Oxford student stab case ruling sets new precedent linking biology and law
The Oxford University student whose “extraordinary talent” for medicine means that she could be spared jail for unlawful wounding is the first of its kind — and almost certainly not the last.
The Lavinia Woodward ruling suggests that the principle that everyone is equal in the eyes of the law can be suspended in exceptional circumstances. Judge Ian Pringle deferred sentencing for four months and said that “normally” such a case would result in a jail term.
“It seems to me that if this was a one-off,” he said, “a complete one-off, to prevent this extraordinary able young lady from not following her long-held desire to enter the profession she wishes to, would be a sentence which would be too severe.”
Now no one really wants an aspiring heart surgeon to be languishing in jail unless she represents a continuing danger to the public and the incident appears to have been a one-off involving a Tinder-based liaison between the Oxford University student and a University of Cambridge PhD student. A colourful one-off, for sure, but unlikely to be repeated.
However the case still sets something of a precedent and will be invoked again by lawyers seeking to get their clients off the hook. And initially at least, those clients will be wealthy enough to afford expensive legal advice and, perhaps, there will be other markers which differentiate their cases from the rest of the population — markers which the legal profession will be happy to highlight as “extraordinary” too.
It was always going to be the case that, following the unravelling of the human genome in 20011, the genetic haves and genetic have-nots would at some stage be differentiated in the eyes of the law but, now that it has happened, a discussion about how to proceed could do worse than build on the comments made by Yuval Noah Harari in his best-selling “Sapiens: A Brief History of Humankind”.
“A huge gulf is opening between the tenets of liberal humanism and the latter findings of the life sciences,” Harari writes, “a gulf we cannot ignore much longer. Our liberal political and judicial systems are founded on the belief that every individual has a sacred inner nature, indivisible and immutable, which gives meaning to the world, and which is the source of all ethical and political authority…. Yet over the last 200 years, the life sciences have thoroughly undermined this belief. Scientists studying the inner workings of the human organism have found no soul there. They increasingly argue that human behaviour is determined by hormones, genes and synapses, rather than by free will — the same forces that determine the behaviour of chimpanzees, wolves and ants. Our judicial and political systems largely try to sweep such inconvenient discoveries under the carpet. But in all frankness, how long can we maintain the wall separating the department of biology from the department of law and political science?”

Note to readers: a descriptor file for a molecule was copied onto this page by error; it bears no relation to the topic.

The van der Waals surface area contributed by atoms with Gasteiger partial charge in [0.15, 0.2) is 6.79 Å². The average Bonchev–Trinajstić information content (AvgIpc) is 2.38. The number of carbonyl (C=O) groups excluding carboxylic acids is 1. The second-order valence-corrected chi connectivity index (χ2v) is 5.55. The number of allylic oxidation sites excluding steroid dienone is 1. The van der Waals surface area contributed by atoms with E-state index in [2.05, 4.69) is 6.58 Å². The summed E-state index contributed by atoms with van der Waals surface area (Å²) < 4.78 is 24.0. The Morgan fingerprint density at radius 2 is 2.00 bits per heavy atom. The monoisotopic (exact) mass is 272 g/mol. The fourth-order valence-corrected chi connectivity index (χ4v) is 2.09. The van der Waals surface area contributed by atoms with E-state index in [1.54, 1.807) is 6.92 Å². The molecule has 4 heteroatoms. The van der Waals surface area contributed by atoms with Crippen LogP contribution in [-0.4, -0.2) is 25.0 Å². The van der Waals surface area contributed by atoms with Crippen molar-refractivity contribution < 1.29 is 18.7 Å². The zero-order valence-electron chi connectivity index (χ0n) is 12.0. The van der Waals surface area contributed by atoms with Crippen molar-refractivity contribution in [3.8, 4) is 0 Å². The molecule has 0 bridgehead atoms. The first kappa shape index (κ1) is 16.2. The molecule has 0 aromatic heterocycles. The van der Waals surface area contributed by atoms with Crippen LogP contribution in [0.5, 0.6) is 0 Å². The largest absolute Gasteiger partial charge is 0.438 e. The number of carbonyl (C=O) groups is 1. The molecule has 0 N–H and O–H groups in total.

It would seem the wall has a door in it, and the key has now been turned in the lock. What will we find on the other side? If the legal system now accepts that genetics plays a part in the way a crime is assessed then perhaps we shouldn’t be too shocked, but rather ask a few follow-up questions, such as what should we use our fast-improving knowledge of genetics for? Should we try to cure cancer, create a new race of superhumans, rejig the genetic clock so to make ourselves a-mortal (so we’d never die from natural causes, only from accidents)?
It’s possible that gene therapy could turn off the markers for Alzheimer’s, or cancer, or arthritis. But which path will we choose? If market forces have anything to do with it — and they do — science will probably come up with a way of reversing the ageing process… for a price. Which in all likelihood means another 200 years of Kim Kardashian — someone who also, by the way, has “extraordinary talent”.